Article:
The 140 Character Mission Statement

The 140 Character Mission Statement

I just studied the “$100 StartUp” method by Chris Guillebeau. He made a great book with a lot of inspiring examples and above all some advices we can easily implement in our ideas, startups or projects.

100dollarstartupI´m thinking about posting some of his theories and advices from time to time in seperate articles. There is too much “input” for a broad summary this time.

Today´s topic is a quicky. “The 140 Character Mission Statement“.

Why have I chosen this topic? It´s just a quick-read and shows how easy and understandable Chris Guillebeau brought most topics down.

During a planning process for a project or startup, there is one step “Writing down a Mission Statement”. Chris´ simple exercise: Defining the mission statement for our business or our business idea in 140 characters or less.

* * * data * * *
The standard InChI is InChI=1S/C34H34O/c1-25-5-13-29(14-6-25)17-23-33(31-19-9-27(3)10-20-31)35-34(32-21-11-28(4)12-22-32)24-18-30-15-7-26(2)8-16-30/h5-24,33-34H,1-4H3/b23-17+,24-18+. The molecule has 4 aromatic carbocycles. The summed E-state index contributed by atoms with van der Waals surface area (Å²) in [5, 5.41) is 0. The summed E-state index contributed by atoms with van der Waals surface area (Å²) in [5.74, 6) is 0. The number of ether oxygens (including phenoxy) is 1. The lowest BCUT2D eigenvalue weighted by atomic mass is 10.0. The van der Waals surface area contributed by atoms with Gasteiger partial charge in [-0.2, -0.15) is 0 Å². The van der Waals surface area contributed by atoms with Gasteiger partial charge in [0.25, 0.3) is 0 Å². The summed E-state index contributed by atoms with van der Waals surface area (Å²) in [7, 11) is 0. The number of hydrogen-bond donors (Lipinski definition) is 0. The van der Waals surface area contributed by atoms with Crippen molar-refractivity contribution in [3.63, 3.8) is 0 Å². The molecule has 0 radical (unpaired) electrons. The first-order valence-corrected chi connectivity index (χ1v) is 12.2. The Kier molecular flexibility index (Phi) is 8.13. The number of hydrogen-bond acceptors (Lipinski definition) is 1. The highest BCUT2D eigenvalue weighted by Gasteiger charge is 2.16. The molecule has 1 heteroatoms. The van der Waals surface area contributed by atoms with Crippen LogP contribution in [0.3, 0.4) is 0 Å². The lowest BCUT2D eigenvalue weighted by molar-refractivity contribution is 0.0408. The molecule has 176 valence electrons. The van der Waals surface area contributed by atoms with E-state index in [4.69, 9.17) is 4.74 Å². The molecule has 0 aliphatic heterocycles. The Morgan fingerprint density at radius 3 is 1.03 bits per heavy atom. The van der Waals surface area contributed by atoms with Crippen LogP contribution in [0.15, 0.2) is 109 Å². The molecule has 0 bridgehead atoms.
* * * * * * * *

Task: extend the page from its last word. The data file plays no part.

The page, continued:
Why 140? This is the maximum amount of text for an update on Twitter and a good natural limit for narrowing down a concept.


It may help to think of the first two characteristics of any business: a product/service and the group of people who pay for it:

We provide (product or service) for (customers).

It´s usually better to highlight a core benefit of our business instead of a descriptive feature. Accordingly, we can revise the statement a bit to read like this:

We help (customers) do/achieve/other verb (primary benefit).

Focusing like this helps we avoid “corporate speak” and drill down to the real purpose of the business as it relates to our customers. Here are a few examples:


If you have a dog-walking service the feature is “I walk dogs”. The benefit is “I help busy owners feel at ease about their dogs when they are not able to be with them”.

If you sell knitted hat patterns, the benefit is something like “I help people be creative by making a hat for themselves or someone close to them”.

If you make custom wedding stationery, you might say, “I help couples feel special about their big day by providing them with amazing invitations”.


Mentioned above, speaking about benefits is always better than speaking about features only. Inside the book you can find a lot of stories of businesses successfully adressing the customers through the benefits.

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